Meanwhile, Hong Kong is on the verge of complete socio-economic paralysis as dozens of shopping centres, retail outlets, grocery stores and banks did not open for business for fear of more protest violence and vandalism.
Lam mentioned the case of a plain-clothes officer who was beaten and burned with petrol bombs by a mob in Yuen Long, saying he “had no choice but to shoot in self-defence”, wounding a teenager who was later arrested on charges of taking part in a riot and assaulting police. The violence provided solid grounds for imposing the anti-mask law, she said, defending the government’s decision to introduce it by invoking the tough colonial-era Emergency Regulations Ordinance for the first time in more than half a century.
“The government will curb violence with utmost determination,” she said. “Let’s condemn violence together and resolutely disassociate with rioters.”
Alas, if she had hoped her address would ease tensions, she was wrong: even as Lam’s video message was being broadcast on television and shared on the internet, hundreds of Hongkongers, many of them masked, started to march from Causeway Bay to Central to protest against the ban.
One of the marchers, a 22-year-old named Louie, said it was unfair of Lam to ask the public to shun masked rioters.
“She is making us a target even though we are the ones fighting for our freedom as Hongkongers,” she said. “Masks hold an important symbol in Hong Kong. We used masks during the Sars [severe acute respiratory syndrome] outbreak of 2003 and to protect ourselves against tear gas. It’s a symbol of resistance and you cannot take that away from us.”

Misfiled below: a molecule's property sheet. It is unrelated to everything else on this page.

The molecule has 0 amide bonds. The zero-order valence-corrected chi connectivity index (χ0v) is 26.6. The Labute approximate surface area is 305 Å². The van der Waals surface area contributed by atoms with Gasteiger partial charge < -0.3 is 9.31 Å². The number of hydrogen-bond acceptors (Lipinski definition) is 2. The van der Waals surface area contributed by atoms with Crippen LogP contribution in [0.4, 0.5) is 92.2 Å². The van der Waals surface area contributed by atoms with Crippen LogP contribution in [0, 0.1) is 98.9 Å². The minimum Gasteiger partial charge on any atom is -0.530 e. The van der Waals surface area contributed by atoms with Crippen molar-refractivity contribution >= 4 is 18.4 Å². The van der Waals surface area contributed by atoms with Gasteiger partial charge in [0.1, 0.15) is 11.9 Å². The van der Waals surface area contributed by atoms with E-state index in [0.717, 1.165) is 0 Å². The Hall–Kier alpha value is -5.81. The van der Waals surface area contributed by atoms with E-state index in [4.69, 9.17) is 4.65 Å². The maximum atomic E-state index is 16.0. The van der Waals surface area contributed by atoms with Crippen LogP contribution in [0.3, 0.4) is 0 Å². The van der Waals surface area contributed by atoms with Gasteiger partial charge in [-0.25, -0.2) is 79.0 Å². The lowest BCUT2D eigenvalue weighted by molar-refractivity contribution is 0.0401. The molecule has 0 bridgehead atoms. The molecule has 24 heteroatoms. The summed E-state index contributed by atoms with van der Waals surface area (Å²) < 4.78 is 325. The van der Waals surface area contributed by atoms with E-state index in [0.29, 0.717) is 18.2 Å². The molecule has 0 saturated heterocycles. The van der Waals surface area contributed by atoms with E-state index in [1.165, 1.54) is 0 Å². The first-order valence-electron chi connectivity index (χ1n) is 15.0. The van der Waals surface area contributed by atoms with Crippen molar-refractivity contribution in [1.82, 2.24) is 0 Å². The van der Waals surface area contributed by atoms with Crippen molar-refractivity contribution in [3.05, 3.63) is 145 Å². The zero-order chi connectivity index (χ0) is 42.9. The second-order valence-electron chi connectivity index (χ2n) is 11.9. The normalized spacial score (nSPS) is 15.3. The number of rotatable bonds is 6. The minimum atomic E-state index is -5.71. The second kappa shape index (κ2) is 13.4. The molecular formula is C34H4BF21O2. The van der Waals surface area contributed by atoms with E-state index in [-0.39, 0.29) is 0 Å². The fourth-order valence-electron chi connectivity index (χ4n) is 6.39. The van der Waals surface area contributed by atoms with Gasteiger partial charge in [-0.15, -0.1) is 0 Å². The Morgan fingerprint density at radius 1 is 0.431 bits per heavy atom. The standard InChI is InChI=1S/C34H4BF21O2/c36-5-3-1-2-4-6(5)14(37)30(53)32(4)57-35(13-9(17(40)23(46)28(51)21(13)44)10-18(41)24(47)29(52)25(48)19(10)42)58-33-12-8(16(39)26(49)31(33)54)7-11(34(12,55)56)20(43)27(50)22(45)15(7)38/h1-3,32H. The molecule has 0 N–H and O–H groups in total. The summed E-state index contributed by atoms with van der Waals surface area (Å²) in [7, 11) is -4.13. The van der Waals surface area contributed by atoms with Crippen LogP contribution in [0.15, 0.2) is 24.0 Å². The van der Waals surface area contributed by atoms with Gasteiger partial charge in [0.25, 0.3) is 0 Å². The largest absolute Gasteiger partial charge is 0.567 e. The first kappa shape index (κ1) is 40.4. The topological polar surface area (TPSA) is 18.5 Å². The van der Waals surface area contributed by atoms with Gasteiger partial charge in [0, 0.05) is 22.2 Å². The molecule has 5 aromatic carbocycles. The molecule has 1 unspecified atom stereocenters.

Earlier on Saturday, Security Secretary John Lee Ka-chiu made a similar appeal for the public to stop supporting the rioters, while dismissing accusations that the government had added fuel to the fire with the mask ban.
“The introduction of the anti-mask regulation is to make sure that those who commit crimes and commit violence will have to face justice, so that they cannot hide behind their masks to escape their responsibilities,” Lee said.
“What is adding oil to violence is people’s support for these acts or people’s acquiescence in finding reasons for this violence to continue. So what is important is that everybody comes out to say, ‘No, society will not accept violence.’”
Lee noted that no one had been arrested yet under the new law that came into effect on Saturday.
Justice Secretary Teresa Cheng Yeuk-wah said the government would not rule out tougher measures using emergency powers if the protests continued to spiral out of control. These could include extending detention hours for those arrested and directly funding police without prior scrutiny by the legislature.
Ultimately, however, it will be up to China: does Beijing allow the protests to gather ever more momentum and international support before it intervenes, or will the People's Liberation Army finally make a grand entry and begins the crackdown that marks the beginning of the end for Hong Kong as the financial pearl of the orient.
For an indication of what happens next, keep an eye on bitcoin: as we reported previously, LocalBitcoins, a popular platform for directly trading Bitcoin peer-to-peer, posted its highest trading volume ever in Hong Kong last week.
And if the local ATMs just happen to "run out" of money, watch as Hong Kong demand for bitcoin and other altcoins - not to mention gold - sends shockwaves across the world... and prices sharply higher.